Dr. Richard W. Elsea's License To Practice Suspended By Va. Board Of Medicine

9:21 AM, Jan 9, 2013   |    comments
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RICHMOND (NewsLeader.com) - The Virginia Board of Medicine has suspended the medical license of a Churchville physician who exhibited erratic behavior during the past four years, according to state documents.

In December the board ruled that Dr. Richard W. Elsea, who received his medical license in 1992, "is unsafe to practice medicine with reasonable skill and safety due to mental illness."

Documents from a formal administrative hearing on Dec. 7 show that Elsea has made a number of unusual statements to police and a board investigator, which resulted in his license initially being suspended in November.

None of the incidents appear to be related to patient care.

In 2009, the board said Elsea spoke to a state investigator and claimed he was shot in the abdomen by an unknown assailant while getting off a tractor near his garage. Elsea said he did not call 911 and treated the wound by himself.

In March 2011, Elsea told a local law enforcement officer that he shot and struck a person in his yard. Elsea said he thought the person was trying to break into his home, and said he shot his gun six times. No evidence of a shooting or wounding was found at the scene, the board said. At the time of the alleged incident, Elsea said he was ill and had been "drinking" Nyquil, an over-the-counter cold medicine, according to the board's report.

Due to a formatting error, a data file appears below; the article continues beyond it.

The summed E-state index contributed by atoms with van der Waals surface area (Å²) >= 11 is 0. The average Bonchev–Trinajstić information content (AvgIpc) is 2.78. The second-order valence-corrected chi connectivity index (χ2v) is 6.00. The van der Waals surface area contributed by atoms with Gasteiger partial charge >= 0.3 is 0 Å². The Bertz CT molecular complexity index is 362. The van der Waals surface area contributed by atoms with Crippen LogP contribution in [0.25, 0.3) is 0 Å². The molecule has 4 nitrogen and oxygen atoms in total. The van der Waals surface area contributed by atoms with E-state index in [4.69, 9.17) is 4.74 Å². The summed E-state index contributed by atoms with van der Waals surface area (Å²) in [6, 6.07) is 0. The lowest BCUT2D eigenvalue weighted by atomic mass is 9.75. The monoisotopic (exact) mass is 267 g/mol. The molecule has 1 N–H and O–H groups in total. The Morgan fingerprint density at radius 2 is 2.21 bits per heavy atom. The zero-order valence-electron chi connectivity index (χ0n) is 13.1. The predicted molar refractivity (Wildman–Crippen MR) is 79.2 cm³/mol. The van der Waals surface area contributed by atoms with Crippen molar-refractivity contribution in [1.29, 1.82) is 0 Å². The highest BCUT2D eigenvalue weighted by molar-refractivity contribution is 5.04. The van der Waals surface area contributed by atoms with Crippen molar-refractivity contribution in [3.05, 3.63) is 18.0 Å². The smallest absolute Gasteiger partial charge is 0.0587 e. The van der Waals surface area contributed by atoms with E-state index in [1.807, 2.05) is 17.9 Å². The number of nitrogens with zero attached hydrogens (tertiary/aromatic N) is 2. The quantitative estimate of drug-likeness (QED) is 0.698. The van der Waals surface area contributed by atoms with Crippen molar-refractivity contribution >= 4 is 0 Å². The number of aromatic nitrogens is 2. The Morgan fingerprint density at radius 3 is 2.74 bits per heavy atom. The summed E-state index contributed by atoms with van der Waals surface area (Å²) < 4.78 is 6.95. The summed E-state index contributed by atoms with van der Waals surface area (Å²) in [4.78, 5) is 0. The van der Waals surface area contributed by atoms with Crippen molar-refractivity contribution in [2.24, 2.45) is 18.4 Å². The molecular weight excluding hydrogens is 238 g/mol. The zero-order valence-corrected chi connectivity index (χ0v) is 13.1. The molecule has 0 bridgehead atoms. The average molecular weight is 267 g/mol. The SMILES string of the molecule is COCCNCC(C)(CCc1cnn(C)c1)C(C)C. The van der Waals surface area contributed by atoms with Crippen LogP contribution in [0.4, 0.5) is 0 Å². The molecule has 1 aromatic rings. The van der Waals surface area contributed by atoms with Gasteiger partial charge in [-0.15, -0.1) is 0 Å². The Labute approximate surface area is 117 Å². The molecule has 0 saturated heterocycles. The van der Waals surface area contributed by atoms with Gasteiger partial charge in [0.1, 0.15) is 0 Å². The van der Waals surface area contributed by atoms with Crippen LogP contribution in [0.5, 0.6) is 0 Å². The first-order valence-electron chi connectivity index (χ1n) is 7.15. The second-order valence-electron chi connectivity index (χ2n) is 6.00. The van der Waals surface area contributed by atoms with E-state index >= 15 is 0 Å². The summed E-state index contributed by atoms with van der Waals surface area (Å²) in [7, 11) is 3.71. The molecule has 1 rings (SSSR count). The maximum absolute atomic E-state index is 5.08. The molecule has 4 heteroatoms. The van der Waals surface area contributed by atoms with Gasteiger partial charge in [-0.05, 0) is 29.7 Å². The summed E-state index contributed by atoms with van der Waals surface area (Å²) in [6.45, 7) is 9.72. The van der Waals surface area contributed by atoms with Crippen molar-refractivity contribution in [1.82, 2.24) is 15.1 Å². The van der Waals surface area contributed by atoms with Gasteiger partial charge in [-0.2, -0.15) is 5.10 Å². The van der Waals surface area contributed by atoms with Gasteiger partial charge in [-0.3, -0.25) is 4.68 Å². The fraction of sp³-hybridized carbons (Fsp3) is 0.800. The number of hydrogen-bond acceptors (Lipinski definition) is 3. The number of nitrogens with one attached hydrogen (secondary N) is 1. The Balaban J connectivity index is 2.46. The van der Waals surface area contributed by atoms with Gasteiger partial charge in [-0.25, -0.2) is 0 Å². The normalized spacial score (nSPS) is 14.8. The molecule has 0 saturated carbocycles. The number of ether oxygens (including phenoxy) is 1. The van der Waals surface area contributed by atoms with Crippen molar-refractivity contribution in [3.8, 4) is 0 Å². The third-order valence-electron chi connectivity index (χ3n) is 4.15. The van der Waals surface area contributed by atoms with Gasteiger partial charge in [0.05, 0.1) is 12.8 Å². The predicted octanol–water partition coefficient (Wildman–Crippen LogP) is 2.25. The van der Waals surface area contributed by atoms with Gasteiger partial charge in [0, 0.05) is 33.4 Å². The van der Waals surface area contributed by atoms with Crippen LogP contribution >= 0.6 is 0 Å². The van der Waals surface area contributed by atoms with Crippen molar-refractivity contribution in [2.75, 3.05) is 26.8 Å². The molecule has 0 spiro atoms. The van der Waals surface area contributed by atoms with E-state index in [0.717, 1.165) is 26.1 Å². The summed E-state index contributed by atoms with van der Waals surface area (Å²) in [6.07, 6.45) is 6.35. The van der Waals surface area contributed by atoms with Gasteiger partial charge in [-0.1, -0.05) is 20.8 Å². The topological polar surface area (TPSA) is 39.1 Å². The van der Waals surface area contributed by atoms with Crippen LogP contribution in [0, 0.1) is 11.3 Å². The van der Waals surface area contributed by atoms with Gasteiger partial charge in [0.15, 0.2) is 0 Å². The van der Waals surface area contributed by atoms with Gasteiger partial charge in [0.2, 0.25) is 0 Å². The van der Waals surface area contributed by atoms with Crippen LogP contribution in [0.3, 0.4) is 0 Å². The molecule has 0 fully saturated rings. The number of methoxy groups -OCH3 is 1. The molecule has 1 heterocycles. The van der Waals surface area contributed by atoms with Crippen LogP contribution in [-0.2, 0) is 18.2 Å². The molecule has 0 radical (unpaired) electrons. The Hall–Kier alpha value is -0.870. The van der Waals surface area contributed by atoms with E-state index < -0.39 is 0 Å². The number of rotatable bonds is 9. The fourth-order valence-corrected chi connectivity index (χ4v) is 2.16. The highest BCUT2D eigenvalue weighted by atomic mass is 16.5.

The same month of the shooting report, Elsea told authorities he was "spooked" and feared for the life of a family member because of threatening events that had taken place since 2005.

In the fall of 2011, during a conversation with a Virginia State Police officer, Elsea said he was speaking via phone while hiding under a desk with a gun because "someone was after him," according to the report. Elsea claimed that police weren't handling his concerns properly and were possibly involved in a conspiracy against him.

On an unspecified date, Elsea also reported that someone placed bullets inside his car and mailbox as a message. In October 2011, a police officer told the board that Elsea's paranoia was a health concern and could possibly impact his medical practice.

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